EPISODES / WEEKLY COMMENTARY

DOW Drops 1000 Then Closes Up – First Time Ever

EPISODES / WEEKLY COMMENTARY
Weekly Commentary • Jan 25 2022
DOW Drops 1000 Then Closes Up – First Time Ever
David McAlvany Posted on January 25, 2022
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The McAlvany Weekly Commentary
with David McAlvany and Kevin Orrick

DOW Drops 1,000 Then Closes Up – First Time Ever
January 25, 2022

I think it’s fascinating to understand what is unfolding. We started this Commentary in 2008, for a reason. There’s a lot to talk about. I think we’ve got a lot to talk about today as well. I would be remiss in not noting, it’s fascinating to watch the gold market perform its function as a safe haven here in the first month of the new year. Also, fascinating that the Bitcoin rivalry seems to have faded. Maybe it’s fading with the price. — David McAlvany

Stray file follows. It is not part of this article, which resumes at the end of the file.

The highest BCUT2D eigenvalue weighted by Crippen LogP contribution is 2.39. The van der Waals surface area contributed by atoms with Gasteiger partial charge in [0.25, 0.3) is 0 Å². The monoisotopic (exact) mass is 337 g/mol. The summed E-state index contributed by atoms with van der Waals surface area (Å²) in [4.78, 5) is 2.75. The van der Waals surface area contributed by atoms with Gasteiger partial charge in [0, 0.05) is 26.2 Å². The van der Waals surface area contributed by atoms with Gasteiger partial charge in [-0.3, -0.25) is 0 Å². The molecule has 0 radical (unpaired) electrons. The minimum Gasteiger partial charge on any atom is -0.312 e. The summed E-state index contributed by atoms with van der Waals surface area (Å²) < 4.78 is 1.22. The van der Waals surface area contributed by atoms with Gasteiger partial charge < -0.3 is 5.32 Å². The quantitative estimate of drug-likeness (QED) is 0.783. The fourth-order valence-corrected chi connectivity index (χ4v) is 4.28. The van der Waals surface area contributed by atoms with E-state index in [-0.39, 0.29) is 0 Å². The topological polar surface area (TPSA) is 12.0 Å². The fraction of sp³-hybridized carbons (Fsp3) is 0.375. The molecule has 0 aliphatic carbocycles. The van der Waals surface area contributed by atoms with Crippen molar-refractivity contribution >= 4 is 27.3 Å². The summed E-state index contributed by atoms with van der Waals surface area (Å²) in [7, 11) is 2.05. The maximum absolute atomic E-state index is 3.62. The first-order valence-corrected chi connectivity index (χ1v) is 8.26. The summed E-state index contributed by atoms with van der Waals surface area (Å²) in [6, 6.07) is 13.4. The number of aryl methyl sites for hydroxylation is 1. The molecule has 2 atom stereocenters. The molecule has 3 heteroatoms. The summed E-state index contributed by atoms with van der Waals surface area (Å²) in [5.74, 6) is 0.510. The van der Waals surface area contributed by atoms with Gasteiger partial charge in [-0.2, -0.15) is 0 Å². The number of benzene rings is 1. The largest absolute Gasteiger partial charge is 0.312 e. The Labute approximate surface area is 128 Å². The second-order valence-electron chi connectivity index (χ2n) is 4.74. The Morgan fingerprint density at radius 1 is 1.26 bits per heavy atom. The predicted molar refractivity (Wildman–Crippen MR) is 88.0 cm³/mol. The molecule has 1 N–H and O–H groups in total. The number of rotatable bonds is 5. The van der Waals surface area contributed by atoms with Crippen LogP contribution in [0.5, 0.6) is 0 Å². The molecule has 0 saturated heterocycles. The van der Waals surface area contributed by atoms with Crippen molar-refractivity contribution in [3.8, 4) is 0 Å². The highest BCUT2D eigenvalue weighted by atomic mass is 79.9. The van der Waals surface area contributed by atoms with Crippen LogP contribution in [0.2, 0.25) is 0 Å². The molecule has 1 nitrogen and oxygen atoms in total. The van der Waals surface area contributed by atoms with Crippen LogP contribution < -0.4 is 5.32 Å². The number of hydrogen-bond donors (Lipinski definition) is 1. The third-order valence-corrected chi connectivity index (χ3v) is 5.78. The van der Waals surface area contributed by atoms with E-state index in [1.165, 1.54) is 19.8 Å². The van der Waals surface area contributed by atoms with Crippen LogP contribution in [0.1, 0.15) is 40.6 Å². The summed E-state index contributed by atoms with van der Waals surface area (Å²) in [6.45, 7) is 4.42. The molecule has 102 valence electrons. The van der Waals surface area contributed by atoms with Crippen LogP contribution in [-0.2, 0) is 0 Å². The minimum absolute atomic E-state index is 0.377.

Kevin: Welcome to the McAlvany Weekly Commentary. I’m Kevin Orrick, along with David McAlvany. 

What a week! What a week to have the Tactical Short Call with Doug Noland. If you’re going to have the kind of volatility that we have, not just in the markets, but I’m talking Ukraine, Taiwan, China, you name it. We’ve got the Tactical Short Call coming up and anyone— Right? Am I right on this? Anyone can tune in and listen to you and Doug talk.

David: Absolutely. Register ahead of time, show up day of, but we’ll look at the structure of the market, and we’ll expand on geopolitical variables, which add a complicating layer to the financial market pressures. But this is a very good week to consider the structure of the market. Doug has done a great job of that and this last week’s Credit Bubble Bulletin, and of course, as we head into the quarterly call for Tactical Short. Join us, Doug and myself, for the Q4 update for 2021 and a look at the current developments. They are legion in both the financial markets and geopolitical domains.